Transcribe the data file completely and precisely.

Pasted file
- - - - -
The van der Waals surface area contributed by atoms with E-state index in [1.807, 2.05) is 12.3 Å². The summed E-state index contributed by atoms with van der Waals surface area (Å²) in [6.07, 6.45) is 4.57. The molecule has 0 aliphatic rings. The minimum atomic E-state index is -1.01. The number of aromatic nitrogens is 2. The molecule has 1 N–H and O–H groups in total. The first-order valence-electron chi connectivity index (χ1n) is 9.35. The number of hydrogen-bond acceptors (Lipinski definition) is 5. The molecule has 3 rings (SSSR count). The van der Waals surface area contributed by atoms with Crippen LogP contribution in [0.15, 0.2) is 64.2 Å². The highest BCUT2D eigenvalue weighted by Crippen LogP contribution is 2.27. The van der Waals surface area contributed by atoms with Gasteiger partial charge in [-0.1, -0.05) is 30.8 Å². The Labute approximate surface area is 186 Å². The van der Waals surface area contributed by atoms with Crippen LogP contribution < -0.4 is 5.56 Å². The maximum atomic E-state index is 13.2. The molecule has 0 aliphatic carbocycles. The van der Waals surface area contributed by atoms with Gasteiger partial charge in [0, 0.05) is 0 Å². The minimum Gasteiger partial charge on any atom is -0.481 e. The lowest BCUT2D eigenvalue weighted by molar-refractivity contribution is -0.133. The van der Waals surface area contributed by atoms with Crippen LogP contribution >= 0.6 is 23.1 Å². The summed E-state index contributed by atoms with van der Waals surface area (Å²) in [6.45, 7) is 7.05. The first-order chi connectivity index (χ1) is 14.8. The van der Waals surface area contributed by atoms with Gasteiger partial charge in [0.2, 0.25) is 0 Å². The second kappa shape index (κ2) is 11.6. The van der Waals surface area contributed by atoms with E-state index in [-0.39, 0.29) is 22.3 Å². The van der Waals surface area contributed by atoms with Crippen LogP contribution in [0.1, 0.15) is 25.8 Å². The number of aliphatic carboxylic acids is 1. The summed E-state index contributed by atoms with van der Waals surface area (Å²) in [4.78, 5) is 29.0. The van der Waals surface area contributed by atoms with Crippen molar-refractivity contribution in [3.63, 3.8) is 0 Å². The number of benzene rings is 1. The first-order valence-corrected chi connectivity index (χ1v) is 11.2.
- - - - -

The van der Waals surface area contributed by atoms with E-state index in [1.807, 2.05) is 12.3 Å². The summed E-state index contributed by atoms with van der Waals surface area (Å²) in [6.07, 6.45) is 4.57. The molecule has 0 aliphatic rings. The minimum atomic E-state index is -1.01. The number of aromatic nitrogens is 2. The molecule has 1 N–H and O–H groups in total. The first-order valence-electron chi connectivity index (χ1n) is 9.35. The number of hydrogen-bond acceptors (Lipinski definition) is 5. The molecule has 3 rings (SSSR count). The van der Waals surface area contributed by atoms with Crippen LogP contribution in [0.15, 0.2) is 64.2 Å². The highest BCUT2D eigenvalue weighted by Crippen LogP contribution is 2.27. The van der Waals surface area contributed by atoms with Gasteiger partial charge in [-0.1, -0.05) is 30.8 Å². The Labute approximate surface area is 186 Å². The van der Waals surface area contributed by atoms with Crippen LogP contribution < -0.4 is 5.56 Å². The maximum atomic E-state index is 13.2. The molecule has 0 aliphatic carbocycles. The van der Waals surface area contributed by atoms with Gasteiger partial charge in [0, 0.05) is 0 Å². The minimum Gasteiger partial charge on any atom is -0.481 e. The lowest BCUT2D eigenvalue weighted by molar-refractivity contribution is -0.133. The van der Waals surface area contributed by atoms with Crippen LogP contribution >= 0.6 is 23.1 Å². The summed E-state index contributed by atoms with van der Waals surface area (Å²) in [6.45, 7) is 7.05. The first-order chi connectivity index (χ1) is 14.8. The van der Waals surface area contributed by atoms with Gasteiger partial charge in [0.2, 0.25) is 0 Å². The second kappa shape index (κ2) is 11.6. The van der Waals surface area contributed by atoms with E-state index in [-0.39, 0.29) is 22.3 Å². The van der Waals surface area contributed by atoms with Crippen LogP contribution in [0.1, 0.15) is 25.8 Å². The number of aliphatic carboxylic acids is 1. The summed E-state index contributed by atoms with van der Waals surface area (Å²) in [4.78, 5) is 29.0. The van der Waals surface area contributed by atoms with Crippen molar-refractivity contribution in [3.63, 3.8) is 0 Å². The number of benzene rings is 1. The first-order valence-corrected chi connectivity index (χ1v) is 11.2.